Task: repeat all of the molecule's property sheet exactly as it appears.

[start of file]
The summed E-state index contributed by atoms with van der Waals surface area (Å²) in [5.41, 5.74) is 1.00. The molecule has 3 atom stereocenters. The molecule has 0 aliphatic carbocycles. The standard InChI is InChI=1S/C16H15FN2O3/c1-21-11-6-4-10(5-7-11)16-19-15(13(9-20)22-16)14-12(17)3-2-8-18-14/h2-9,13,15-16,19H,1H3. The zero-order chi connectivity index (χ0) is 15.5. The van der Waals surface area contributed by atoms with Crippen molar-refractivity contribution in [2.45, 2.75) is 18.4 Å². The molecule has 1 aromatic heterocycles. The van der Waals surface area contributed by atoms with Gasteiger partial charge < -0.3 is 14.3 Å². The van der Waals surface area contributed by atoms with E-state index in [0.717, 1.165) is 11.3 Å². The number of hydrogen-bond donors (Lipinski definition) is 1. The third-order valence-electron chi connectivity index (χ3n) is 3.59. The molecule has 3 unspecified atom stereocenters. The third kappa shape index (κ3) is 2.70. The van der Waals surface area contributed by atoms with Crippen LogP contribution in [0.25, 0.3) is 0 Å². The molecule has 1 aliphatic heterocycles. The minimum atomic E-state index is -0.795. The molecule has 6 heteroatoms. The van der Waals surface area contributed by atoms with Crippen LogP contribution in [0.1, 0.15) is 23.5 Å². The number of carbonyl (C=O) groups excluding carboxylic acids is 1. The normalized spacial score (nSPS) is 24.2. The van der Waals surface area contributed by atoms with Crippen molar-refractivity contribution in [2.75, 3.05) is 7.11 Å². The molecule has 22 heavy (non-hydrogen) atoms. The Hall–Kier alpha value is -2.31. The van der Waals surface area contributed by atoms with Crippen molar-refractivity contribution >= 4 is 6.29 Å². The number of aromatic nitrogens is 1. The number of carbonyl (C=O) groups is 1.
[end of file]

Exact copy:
The summed E-state index contributed by atoms with van der Waals surface area (Å²) in [5.41, 5.74) is 1.00. The molecule has 3 atom stereocenters. The molecule has 0 aliphatic carbocycles. The standard InChI is InChI=1S/C16H15FN2O3/c1-21-11-6-4-10(5-7-11)16-19-15(13(9-20)22-16)14-12(17)3-2-8-18-14/h2-9,13,15-16,19H,1H3. The zero-order chi connectivity index (χ0) is 15.5. The van der Waals surface area contributed by atoms with Crippen molar-refractivity contribution in [2.45, 2.75) is 18.4 Å². The molecule has 1 aromatic heterocycles. The van der Waals surface area contributed by atoms with Gasteiger partial charge < -0.3 is 14.3 Å². The van der Waals surface area contributed by atoms with E-state index in [0.717, 1.165) is 11.3 Å². The number of hydrogen-bond donors (Lipinski definition) is 1. The third-order valence-electron chi connectivity index (χ3n) is 3.59. The molecule has 3 unspecified atom stereocenters. The third kappa shape index (κ3) is 2.70. The van der Waals surface area contributed by atoms with Crippen LogP contribution in [0.25, 0.3) is 0 Å². The molecule has 1 aliphatic heterocycles. The minimum atomic E-state index is -0.795. The molecule has 6 heteroatoms. The van der Waals surface area contributed by atoms with Crippen LogP contribution in [0.1, 0.15) is 23.5 Å². The number of carbonyl (C=O) groups excluding carboxylic acids is 1. The normalized spacial score (nSPS) is 24.2. The van der Waals surface area contributed by atoms with Crippen molar-refractivity contribution in [2.75, 3.05) is 7.11 Å². The molecule has 22 heavy (non-hydrogen) atoms. The Hall–Kier alpha value is -2.31. The van der Waals surface area contributed by atoms with Crippen molar-refractivity contribution >= 4 is 6.29 Å². The number of aromatic nitrogens is 1. The number of carbonyl (C=O) groups is 1.